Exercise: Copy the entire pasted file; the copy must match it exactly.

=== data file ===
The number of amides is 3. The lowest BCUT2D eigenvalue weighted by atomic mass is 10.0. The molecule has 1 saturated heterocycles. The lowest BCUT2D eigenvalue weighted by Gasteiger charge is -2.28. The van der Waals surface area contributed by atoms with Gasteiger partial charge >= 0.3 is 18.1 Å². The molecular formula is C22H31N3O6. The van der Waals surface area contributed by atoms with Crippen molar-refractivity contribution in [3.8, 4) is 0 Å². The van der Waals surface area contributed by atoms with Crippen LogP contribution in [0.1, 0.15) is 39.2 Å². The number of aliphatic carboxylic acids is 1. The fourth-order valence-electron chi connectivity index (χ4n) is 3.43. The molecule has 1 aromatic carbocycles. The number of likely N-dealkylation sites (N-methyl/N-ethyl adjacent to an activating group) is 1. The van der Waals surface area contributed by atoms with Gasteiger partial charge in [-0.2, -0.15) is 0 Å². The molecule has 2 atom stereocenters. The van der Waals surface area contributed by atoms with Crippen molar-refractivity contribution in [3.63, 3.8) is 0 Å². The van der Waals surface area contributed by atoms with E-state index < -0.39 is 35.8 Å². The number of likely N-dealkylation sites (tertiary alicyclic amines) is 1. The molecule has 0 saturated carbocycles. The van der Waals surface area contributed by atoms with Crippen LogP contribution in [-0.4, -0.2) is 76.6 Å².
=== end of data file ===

The number of amides is 3. The lowest BCUT2D eigenvalue weighted by atomic mass is 10.0. The molecule has 1 saturated heterocycles. The lowest BCUT2D eigenvalue weighted by Gasteiger charge is -2.28. The van der Waals surface area contributed by atoms with Gasteiger partial charge >= 0.3 is 18.1 Å². The molecular formula is C22H31N3O6. The van der Waals surface area contributed by atoms with Crippen molar-refractivity contribution in [3.8, 4) is 0 Å². The van der Waals surface area contributed by atoms with Crippen LogP contribution in [0.1, 0.15) is 39.2 Å². The number of aliphatic carboxylic acids is 1. The fourth-order valence-electron chi connectivity index (χ4n) is 3.43. The molecule has 1 aromatic carbocycles. The number of likely N-dealkylation sites (N-methyl/N-ethyl adjacent to an activating group) is 1. The van der Waals surface area contributed by atoms with Gasteiger partial charge in [-0.2, -0.15) is 0 Å². The molecule has 2 atom stereocenters. The van der Waals surface area contributed by atoms with Crippen molar-refractivity contribution in [3.63, 3.8) is 0 Å². The van der Waals surface area contributed by atoms with E-state index < -0.39 is 35.8 Å². The number of likely N-dealkylation sites (tertiary alicyclic amines) is 1. The molecule has 0 saturated carbocycles. The van der Waals surface area contributed by atoms with Crippen LogP contribution in [-0.4, -0.2) is 76.6 Å².